Group Decision and Negotiation

, Volume 23, Issue 4, pp 673–694 | Cite as

Fair and Fast Convergence on Islands of Agreement in Multicriteria Group Decision Making by Logical Navigation



Reasoning on multiple criteria is a key issue in group decision to take into account the multidimensional nature of real-world decision-making problems. In order to reduce the induced information overload, in multicriteria decision analysis, criteria are in general aggregated, in many cases by a simple discriminant function of the form of a weighted sum. It requires to, a priori and completely, elicit preferences of decision makers. That can be quite arbitrary. In everyday life, to reduce information overload people often use a heuristic, called “Take-the-best”: they take criteria in a predefined order, the first criterion which discriminates the alternatives at stake is used to make the decision. Although useful, the heuristic can be biased. This article proposes the Logical Multicriteria Sort process to support multicriteria sorting within islands of agreement. It therefore does not require a complete and consistent a priori set of preferences, but rather supports groups to quickly identify the criteria for which an agreement exists. The process can be seen as a generalization of Take-the-best. It also proposes to consider one criterion at a time but once a criterion has been found discriminating it is recorded, the process is iterated and relevant criteria are logically combined. Hence, the biases of Take-the-best are reduced. The process is supported by a GDSS, based on Logical Information Systems, which gives instantaneous feedbacks of each small decision and keeps tracks of all of the decisions taken so far. The process is incremental, each step involves low information load. It guarantees some fairness because all considered alternatives are systematically analyzed along the selected criteria. A successful case study is reported.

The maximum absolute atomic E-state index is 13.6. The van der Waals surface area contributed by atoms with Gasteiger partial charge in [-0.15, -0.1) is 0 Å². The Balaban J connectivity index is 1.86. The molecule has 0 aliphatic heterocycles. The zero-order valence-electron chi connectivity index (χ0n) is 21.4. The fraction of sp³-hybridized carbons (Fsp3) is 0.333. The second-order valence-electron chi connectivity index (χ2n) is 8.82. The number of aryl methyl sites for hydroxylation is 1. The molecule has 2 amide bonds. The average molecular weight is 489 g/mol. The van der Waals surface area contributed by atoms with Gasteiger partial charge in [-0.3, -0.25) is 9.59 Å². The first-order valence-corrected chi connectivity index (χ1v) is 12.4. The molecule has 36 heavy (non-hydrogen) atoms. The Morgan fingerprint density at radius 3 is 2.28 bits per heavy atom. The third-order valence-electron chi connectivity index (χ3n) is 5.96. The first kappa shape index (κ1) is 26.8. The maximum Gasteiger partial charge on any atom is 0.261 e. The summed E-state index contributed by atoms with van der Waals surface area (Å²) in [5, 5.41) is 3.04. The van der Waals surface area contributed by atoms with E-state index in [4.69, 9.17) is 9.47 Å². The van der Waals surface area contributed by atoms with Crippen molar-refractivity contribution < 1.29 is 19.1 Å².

Multicriteria decision Multicriteria sorting Consensus reaching Group decision support system ThinkLets  Logical information systems Formal concept analysis 



The authors thank their colleagues from the Computer Science Department of the INSA of Rennes who attended the committee case study. They thank Sébastien Ferré for designing, implementing and maintaining Camelis, as well as for numerous inspiring discussions. They thank Alice Hermann for her help on the design of the questionnaires. They thank Floyd Lewis and Gwendolyn Kolfschoten for fruitful discussions.


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© Springer Science+Business Media Dordrecht 2013

Authors and Affiliations

  1. 1.IRISA-INSA de RennesRennesFrance

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